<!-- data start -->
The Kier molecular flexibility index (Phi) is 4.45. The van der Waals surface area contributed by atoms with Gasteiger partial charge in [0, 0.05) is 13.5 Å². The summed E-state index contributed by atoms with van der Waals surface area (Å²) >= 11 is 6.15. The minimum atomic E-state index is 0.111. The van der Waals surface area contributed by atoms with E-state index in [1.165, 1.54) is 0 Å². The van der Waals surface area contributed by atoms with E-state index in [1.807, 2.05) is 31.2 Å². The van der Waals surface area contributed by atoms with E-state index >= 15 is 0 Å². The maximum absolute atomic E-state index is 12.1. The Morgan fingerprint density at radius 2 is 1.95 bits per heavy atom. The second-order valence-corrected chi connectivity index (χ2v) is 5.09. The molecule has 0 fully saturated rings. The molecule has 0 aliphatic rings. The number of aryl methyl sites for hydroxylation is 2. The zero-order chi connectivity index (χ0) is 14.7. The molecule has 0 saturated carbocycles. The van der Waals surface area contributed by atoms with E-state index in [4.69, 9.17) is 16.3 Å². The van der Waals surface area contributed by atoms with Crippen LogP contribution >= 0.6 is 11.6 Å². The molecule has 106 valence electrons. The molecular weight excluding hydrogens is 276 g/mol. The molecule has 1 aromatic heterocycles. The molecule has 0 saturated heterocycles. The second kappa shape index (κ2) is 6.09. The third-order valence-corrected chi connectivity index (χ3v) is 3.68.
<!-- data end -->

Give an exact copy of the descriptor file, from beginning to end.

The Kier molecular flexibility index (Phi) is 4.45. The van der Waals surface area contributed by atoms with Gasteiger partial charge in [0, 0.05) is 13.5 Å². The summed E-state index contributed by atoms with van der Waals surface area (Å²) >= 11 is 6.15. The minimum atomic E-state index is 0.111. The van der Waals surface area contributed by atoms with E-state index in [1.165, 1.54) is 0 Å². The van der Waals surface area contributed by atoms with E-state index in [1.807, 2.05) is 31.2 Å². The van der Waals surface area contributed by atoms with E-state index >= 15 is 0 Å². The maximum absolute atomic E-state index is 12.1. The Morgan fingerprint density at radius 2 is 1.95 bits per heavy atom. The second-order valence-corrected chi connectivity index (χ2v) is 5.09. The molecule has 0 fully saturated rings. The molecule has 0 aliphatic rings. The number of aryl methyl sites for hydroxylation is 2. The zero-order chi connectivity index (χ0) is 14.7. The molecule has 0 saturated carbocycles. The van der Waals surface area contributed by atoms with E-state index in [4.69, 9.17) is 16.3 Å². The van der Waals surface area contributed by atoms with Crippen LogP contribution >= 0.6 is 11.6 Å². The molecule has 106 valence electrons. The molecular weight excluding hydrogens is 276 g/mol. The molecule has 1 aromatic heterocycles. The molecule has 0 saturated heterocycles. The second kappa shape index (κ2) is 6.09. The third-order valence-corrected chi connectivity index (χ3v) is 3.68.